An ode to the hidden spaces only locals know:
I awake and ask myself: ‘Where am I today?’ Salzburg, Austria. Right, okay, I am in a hostel with my friend Rachel and will be singing tunes of the Sound of Music in the hills with Maria this afternoon.
The past four nights I’ve spent in four different countries. Stirling, Scotland – Berlin, Germany – Prague, Czech Republic – Salzburg, Austria. Four different beds—one mine, two a friend of a friend of a friend of mine, and the last paid. Three currencies alongside three languages, only one of which I know. Two American girls traversing in one rental car.
As soon as I’ve seen a place it’s gone and I’m thrown into the borders of the next. But somehow it isn’t jarring. Somehow, between cities are roads alongside villages carved into hillsides. There are conversations about hopes and disappointment and overflowing gratitude for experiences unplanned.
‘Dobrý den’ I say, and I think I’ve emphasized the bree but I am sure it’s not quite right. I continue on, ‘Do you speak English?’
The gas station lady looks at me slightly bewildered and shakes her head no.
My heart sinks but I don’t have time to notice before she’s ushered a man over to us. He’s gargling something in Czech and my eyes are wide. We just need gas. The problem is we are unsure if our automatic rental takes diesel or natural petrol. And the manual is in German. We don’t speak German. This man doesn’t speak English. And I know six words in Czech, none of which will help this situation.
So here we are on the outskirts of a small village in the South-West of Czech Republic— us playing charades with a man gesturing and only able to continue on in Czech. And our German car needing fuel.
He opens the hood, points at the gas cap, puts the gas nozzle inside. He disappears and reappears with four other men. They stand with their arms folded around our car, their postures warm. They point, they shrug, they exchange with each other. I try to connect their gestures with the raspy slurs, whimsical in the chorus of sound, but it’s in vein.
Somehow he decides it’s safe to fill our tank. I try to mutter my gratitude: Dĕkuji I say over and over before we leave. I think he understands. If not the sound, perhaps what lies underneath.
Two damsels in distress rescued. One local with the kindness to meet us at our barriers. Maybe we do not speak the same words but I think our hearts do. It’s a beautiful thing. An awkward one, for sure, but beyond the initial resistance of our discomfort came something almost enchanting. If nothing more, we are sure to be the talk of the village for the next week.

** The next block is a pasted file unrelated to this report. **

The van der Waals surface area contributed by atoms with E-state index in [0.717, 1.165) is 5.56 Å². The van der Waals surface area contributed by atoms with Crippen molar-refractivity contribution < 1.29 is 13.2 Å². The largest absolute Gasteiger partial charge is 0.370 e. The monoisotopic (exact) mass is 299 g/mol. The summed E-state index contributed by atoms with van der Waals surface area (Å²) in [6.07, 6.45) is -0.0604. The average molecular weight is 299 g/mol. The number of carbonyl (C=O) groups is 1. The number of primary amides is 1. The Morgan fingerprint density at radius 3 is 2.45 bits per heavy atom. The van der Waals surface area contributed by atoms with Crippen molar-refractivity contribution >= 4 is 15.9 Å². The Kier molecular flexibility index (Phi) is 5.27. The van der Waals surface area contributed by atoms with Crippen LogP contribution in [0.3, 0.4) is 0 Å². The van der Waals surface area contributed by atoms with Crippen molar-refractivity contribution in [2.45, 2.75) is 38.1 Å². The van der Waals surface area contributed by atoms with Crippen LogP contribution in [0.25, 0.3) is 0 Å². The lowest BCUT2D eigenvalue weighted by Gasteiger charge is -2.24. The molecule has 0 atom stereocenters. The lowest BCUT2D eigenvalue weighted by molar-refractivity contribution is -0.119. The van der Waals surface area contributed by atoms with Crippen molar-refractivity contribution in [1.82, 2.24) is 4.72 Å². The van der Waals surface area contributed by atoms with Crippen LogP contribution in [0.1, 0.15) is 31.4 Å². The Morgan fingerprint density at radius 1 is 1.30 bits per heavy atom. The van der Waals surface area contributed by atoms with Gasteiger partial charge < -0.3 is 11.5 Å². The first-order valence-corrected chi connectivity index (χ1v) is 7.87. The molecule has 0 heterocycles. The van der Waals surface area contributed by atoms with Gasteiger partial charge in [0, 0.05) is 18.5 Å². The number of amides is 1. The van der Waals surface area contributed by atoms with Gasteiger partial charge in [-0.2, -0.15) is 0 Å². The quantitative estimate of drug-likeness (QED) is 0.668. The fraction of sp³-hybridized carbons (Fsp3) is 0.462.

This was thirty minutes outside my flat-mate in Scotland’s childhood home. He comes from a one road village nestled in the woods between the meeting of two rivers. No tourists, no phone signal, just the ruins of a castle. 100% guarantee, he told me when suggesting places off the beaten-track of tourists. You can go meet my dog, he messages me. And we do.
Built in 1234, one tower even rumored to be of 100 B.C. Standing on a peninsula surrounded by rivers and evergreens, the desolated bricks stood in brilliance.
Chasing castles our hearts swoon. It’s raining on the river but not on us, not inside the fortress walls. It’s silent. Not a soul to be seen.
This forgotten gem is my friend’s backyard and I imagine a child running through these walls. I taste wonder. What stories do these walls hold? I imagine they’d speak Czech. Could they mutter something beyond words? Something beautiful that only silence holds. Something only locals know, deep in the soul of a place travelers do not find.
I may not know the stories of these walls. I may not know the words Czech Republic has to say. But I saw spaces many do not go. I saw old walls, rigid and plain in their Communistic style, painted fresh with the rainbow. I saw a village with a road that has no name. Places I’d never be, never know, without the locals pointing the way. Sharing their tale and my heart alights with something brilliant. These are the spaces I desire to be. Find me among the local’s soul.